The Air Force reports that in accordance with Federal Acquisition Regulation (FAR) Secs. 37.403 (FAC 84-42) and 52.237-7 (FAC 84-44) the contracting officer here, in her discretion, determined the dollar amount of medical liability insurance deemed necessary to protect the government's interests. Specifically, based upon the risk associated with performing blood testing and pelvic examinations, the contracting officer determined that the $3,000,000 requirement accurately reflected the agency's needs. The Air Force specifically states that this requirement is necessary to protect the government's interest in light of the current state of medical malpractice settlements and judgments, since the Air Force paid at least $20,000,000 for such claims in fiscal year 1988. Given the young age and high earning potential of the groups of individuals to be examined under this contract, the Air Force determined that a "failure to detect an abnormality in this group that results in shortened life expectancy or permanent injury would generate significant damages ... and can result in payment of hundreds of thousands of dollars or more." The Air Force also states that the fact that six firms (none of which took exception to the $3,000,000 liability insurance requirement) submitted bids by bid opening on July 21, indicates that the requirement is not restrictive.

Under FAR Sec. 52.237-7 (FAC 84-44), the contracting officer is specifically authorized to establish insurance coverage for the contractor in an amount higher than the standard coverage prevailing in the local community so long as the contracting officer "deems it necessary to protect the government's interests." The contracting officer, therefore, has broad discretion in establishing insurance coverage amounts. We note that there is nothing in the record to show that the liability insurance coverage required by the IFB is not available in the commercial marketplace. Six firms submitted bids, and the record shows that the low bidder submitted reasonable prices for the services.

Absent a showing that the competing firms have not been able to obtain the insurance or that insurers have quoted prohibitive premium rates, we have no basis for concluding that the insurance requirement significantly restricted the protester's ability to submit a competitive bid. Furthermore, even assuming such an insurance requirement will restrict the field of competition, this does not demonstrate that the insurance requirement is unreasonable where the record shows that the agency, in good faith, determined that such insurance is necessary to protect the government's interest. Cf. Crown Management Servs., Inc., B-234563, May 5, 1989, 89-1 CPD Para. 429. Given the young age and high earning potential of the individuals to be examined, the protester has not shown that the contracting officer in any way abused her discretion in establishing the agency's insurance needs. Contrary to the protester's assertion, the contracting officer is simply not required to establish insurance levels at the minimum level required by the state where performance is to occur. Accordingly, JSA's protest is denied.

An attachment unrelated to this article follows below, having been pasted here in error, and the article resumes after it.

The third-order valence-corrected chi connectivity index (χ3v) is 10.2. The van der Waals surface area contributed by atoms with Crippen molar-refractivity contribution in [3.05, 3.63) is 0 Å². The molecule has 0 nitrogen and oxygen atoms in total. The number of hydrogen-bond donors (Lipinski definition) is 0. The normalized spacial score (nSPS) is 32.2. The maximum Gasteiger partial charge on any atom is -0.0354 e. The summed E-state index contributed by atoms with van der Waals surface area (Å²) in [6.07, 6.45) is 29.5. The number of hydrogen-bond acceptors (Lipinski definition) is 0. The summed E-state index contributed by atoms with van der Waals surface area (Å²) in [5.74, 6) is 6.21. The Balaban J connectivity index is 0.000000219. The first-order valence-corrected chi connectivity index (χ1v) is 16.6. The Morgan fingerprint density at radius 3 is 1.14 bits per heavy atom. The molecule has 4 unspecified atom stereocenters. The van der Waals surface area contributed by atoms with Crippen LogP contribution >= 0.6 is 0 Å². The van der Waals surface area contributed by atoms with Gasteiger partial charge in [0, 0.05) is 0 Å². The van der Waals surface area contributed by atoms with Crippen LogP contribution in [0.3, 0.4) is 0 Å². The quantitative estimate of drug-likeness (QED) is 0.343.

CHS Protest

CHS, the third-low bidder under the IFB, contends that the low bid, submitted by Orkand Corporation, and the second low bid, submitted by Creative Medical Management, should be rejected as nonresponsive. CHS argues that Orkand's bid is nonresponsive to the terms of the IFB since it does not indicate that Orkand is now or has recently been engaged in the performance of medical examination contracts. In this regard, the IFB stated that offers would only be considered from responsible organizations or individuals currently or recently engaged in the performance of medical examination contracts "comparable to those described in this solicitation." CHS also states that Orkand's bid should be rejected as nonresponsive because Orkand failed to indicate in the IFB's Place of Performance clause (FAR Sec. 52.214-14 (FAC 84 40)) that Orkand will perform at more than one location as required in the IFB. Additionally, CHS contends that Creative's bid should be rejected as nonresponsive for failing to specify the required acceptance period of at least 90 days.